Twenty-seven writers have been recognised at the 18th annual Northern Writers’ Awards, sharing the £43,000 prize fund.
The Northern Writers’ Awards support writers to achieve their creative ambitions at all stages of their careers and recognise unpublished work-in-progress by new and established writers in the North of England. This year’s awards, given in support, bursaries and cash prizes, were judged by literary agent Elise Dillsworth, authors Juno Dawson and Richard T Kelly and poet Clare Pollard.
Nine writers received the flagship Northern Writers’ Awards and 12-months membership of the Society of Authors, including Vidyan Ravinthiran, from Durham, who was awarded £3,000 to support him to complete his second poetry collection, a book of sonnets. Ravinthiran said he was "delighted" to have won an award: "It feels like a vindication of a difficult and personal project, and both the financial assistance and the tremendous emotional encouragement of it means a lot to me.”
Yvonne Battle-Felton, from Lancaster, received an award for her novel-in-progress, Remembered. Battle-Felton said: “Being awarded a Northern Writers’ Award feels like I’ve been granted a magical stopwatch that lets me slow down the outside world as I concentrate on completing my novel. At the same time, I know that with the award comes a community and network of support. I am looking forward to dedicated time to immerse myself into writing and the writing community.”
Maria Isakova-Bennett was one of five writers selected to take part in the New North Poets programme, run in collaboration with The Poetry School. Working with the poet Clare Pollard, participants will receive 12-months of mentoring, professional development and peer support. Isakova-Bennett said: “Over the past year in particular, I’ve been musing over how to explore wider possibilities for my poetry, and I feel hopeful that, through the award, in addition to the wonderful opportunity of mentoring, I’m going to learn more about opportunities for sharing my work and developing poetry with other disciplines.”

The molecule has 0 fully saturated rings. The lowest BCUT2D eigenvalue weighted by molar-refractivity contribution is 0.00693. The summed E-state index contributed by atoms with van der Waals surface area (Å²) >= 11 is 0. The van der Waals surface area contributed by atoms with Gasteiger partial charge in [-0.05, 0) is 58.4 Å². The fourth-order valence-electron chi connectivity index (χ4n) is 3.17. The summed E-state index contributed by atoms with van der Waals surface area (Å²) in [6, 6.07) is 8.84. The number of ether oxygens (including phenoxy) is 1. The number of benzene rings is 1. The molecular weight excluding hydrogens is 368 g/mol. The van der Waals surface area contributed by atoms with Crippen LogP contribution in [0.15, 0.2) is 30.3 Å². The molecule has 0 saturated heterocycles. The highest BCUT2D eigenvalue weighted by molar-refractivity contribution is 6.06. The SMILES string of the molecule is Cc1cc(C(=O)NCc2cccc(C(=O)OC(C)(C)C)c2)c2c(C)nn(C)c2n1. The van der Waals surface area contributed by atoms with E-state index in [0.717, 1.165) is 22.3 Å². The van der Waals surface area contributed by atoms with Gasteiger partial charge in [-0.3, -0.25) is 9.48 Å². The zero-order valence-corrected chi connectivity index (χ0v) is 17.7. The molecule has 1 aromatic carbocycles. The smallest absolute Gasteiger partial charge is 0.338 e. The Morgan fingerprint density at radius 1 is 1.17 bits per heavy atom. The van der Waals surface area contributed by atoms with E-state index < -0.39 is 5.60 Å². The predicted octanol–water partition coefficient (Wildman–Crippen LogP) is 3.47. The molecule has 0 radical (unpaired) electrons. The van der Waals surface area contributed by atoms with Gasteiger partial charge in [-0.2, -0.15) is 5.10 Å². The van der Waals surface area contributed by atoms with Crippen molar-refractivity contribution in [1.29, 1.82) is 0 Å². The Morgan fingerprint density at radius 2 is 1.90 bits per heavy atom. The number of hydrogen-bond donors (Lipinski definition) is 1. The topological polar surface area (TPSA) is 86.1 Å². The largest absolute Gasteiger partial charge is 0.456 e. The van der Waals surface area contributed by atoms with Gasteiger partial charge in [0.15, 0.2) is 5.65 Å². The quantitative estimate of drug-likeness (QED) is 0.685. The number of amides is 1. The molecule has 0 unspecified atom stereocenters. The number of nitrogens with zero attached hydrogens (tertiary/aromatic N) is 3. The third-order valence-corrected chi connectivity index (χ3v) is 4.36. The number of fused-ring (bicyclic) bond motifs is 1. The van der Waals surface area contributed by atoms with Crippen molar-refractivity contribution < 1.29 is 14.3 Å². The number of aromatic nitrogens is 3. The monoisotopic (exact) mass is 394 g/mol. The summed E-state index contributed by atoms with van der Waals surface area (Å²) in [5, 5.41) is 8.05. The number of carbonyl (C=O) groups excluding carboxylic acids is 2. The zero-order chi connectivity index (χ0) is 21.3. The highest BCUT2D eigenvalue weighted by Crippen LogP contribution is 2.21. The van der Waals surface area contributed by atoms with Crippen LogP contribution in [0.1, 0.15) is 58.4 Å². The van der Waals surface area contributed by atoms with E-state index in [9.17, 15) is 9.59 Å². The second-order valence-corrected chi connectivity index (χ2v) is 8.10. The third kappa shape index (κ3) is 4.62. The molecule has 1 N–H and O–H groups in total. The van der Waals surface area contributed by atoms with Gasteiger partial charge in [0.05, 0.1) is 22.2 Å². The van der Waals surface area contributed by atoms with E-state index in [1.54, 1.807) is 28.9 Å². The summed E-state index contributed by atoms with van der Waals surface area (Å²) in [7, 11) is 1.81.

Two new writers have won Northumbria University/Channel 4 Writing for Television Awards, which give them nine-month attachments to the independent production companies Lime Pictures and Bonafide Films. Andrew Turner, from Bolton, will have the opportunity to work with staff on Hollyoaks, while Alex Clarke, from Sale, will be attached to Bonafide Films. Both writers will receive mentoring from experienced producers and a bursary worth £3,000.
The Northumbria University Student and Alumni Award was received by Gateshead writer, Heather Askwith, who said: “There have been points this year where I’ve wanted to give up, but my love of writing has always pulled me through. Winning this Northern Writers’ Award has shown me that being determined, working hard and striving to achieve your dreams in the face of rejection is worth it. I’m so glad that I kept going.”
Literary agent Elise Dillsworth, fiction judge, said: “The joy of judging lies in the excitement of discovering new writers who embrace diversity in the stories they choose to tell. These winners have shown that they have the potential to enrich our literary landscape. Fresh and insightful, these writers have allowed us to escape into other worlds, which is what the best fiction does.” Clare Pollard judged the poetry entries and said: “It was thrilling to judge these unique awards, and get a privileged insight into so many dazzling, diverse, ambitious poetic projects as they begin to take shape.”
The Northern Writers’ Awards are produced by New Writing North with funding from Arts Council England and support from Northumbria University, Channel 4 and North East Chamber of Commerce.
This year’s winners follow in the footsteps of successful previous recipients, including Chloe Daykin, whose debut children’s novel Fish Boy was published by Faber earlier this year; Mark Illis, whose young adult novel The Impossible will be published by Quercus this July; and poet Mark Pajak, who recently won an Eric Gregory Award.. This year the awards attracted over 1,200 entries.